Clinton camp hits Sanders over missed North Korea vote

Democratic presidential candidate Hillary ClintonHillary Diane Rodham ClintonHillary Clinton slams Trump for spreading 'sexist trash' about Pelosi Gillibrand seizes on abortion debate to jump-start campaign DNC boss says candidates to be involved in debate lottery MORE's campaign is knocking rival Bernie SandersBernie SandersGillibrand seizes on abortion debate to jump-start campaign DNC boss says candidates to be involved in debate lottery CEO pay rising twice as fast as worker pay: AP MORE for skipping a Senate vote to crack down on North Korea after he called the isolated country a key concern.  

"It is unfortunate that yet again, Senator Sanders has shown a lack of interest in vital national security issues, failing to vote on sanctions against the country he said poses the greatest threat to the United States," Clinton campaign spokesman Jesse Ferguson said after the Wednesday vote.
 
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Sanders — one of four senators to miss Wednesday's vote — said that while he had to be "necessarily absent," the increased sanctions were "absolutely essential" to ending North Korea's nuclear program.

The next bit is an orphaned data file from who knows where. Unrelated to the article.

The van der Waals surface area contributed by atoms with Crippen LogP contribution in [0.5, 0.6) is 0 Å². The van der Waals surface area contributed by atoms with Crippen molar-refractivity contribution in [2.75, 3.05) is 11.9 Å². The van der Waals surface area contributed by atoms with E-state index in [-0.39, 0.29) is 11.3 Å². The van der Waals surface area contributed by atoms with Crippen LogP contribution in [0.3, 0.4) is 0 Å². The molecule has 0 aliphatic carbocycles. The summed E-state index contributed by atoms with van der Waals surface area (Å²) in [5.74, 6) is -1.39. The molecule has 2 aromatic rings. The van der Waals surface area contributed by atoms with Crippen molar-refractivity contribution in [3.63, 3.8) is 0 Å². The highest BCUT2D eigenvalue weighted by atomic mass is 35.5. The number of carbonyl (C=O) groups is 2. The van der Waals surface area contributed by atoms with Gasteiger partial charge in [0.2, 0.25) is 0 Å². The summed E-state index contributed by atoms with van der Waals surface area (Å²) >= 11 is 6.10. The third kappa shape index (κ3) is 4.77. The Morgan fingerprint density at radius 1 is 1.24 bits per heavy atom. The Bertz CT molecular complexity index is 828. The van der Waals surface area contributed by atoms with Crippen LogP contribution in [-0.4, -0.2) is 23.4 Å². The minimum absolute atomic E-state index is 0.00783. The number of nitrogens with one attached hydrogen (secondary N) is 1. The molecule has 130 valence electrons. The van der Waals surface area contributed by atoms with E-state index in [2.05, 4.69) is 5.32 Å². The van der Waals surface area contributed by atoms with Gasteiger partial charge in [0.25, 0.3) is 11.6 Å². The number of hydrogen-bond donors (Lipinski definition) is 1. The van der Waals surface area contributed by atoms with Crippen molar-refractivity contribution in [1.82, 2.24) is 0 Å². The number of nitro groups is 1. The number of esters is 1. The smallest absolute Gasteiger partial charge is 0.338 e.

The vote on the sanctions legislation follows the Vermont senator suggesting during last week's debate that out of North Korea, Russia and Iran, he was most worried about North Korea. 
 
"I worry very, very much about an isolated country," he said at the time. "North Korea is a very, very strange country because it is so isolated, and I do feel that a nation with nuclear weapons, they have got to be dealt with."
 
Wednesday's criticism from the Clinton campaign comes as the former secretary of State's allies have increasingly suggested Sanders is inexperienced on security-related policy as the two have battled in early-voting states. 
 
Sanders has rebuffed that criticism, pointing to Clinton's vote for the Iraq War. 
 
"I voted against the war in Iraq, Hillary Clinton voted for the war in Iraq," the Vermont senator told reporters late last month. "That may tell people about ... judgment. I'm not going to apologize to anybody about my judgement on foreign policy."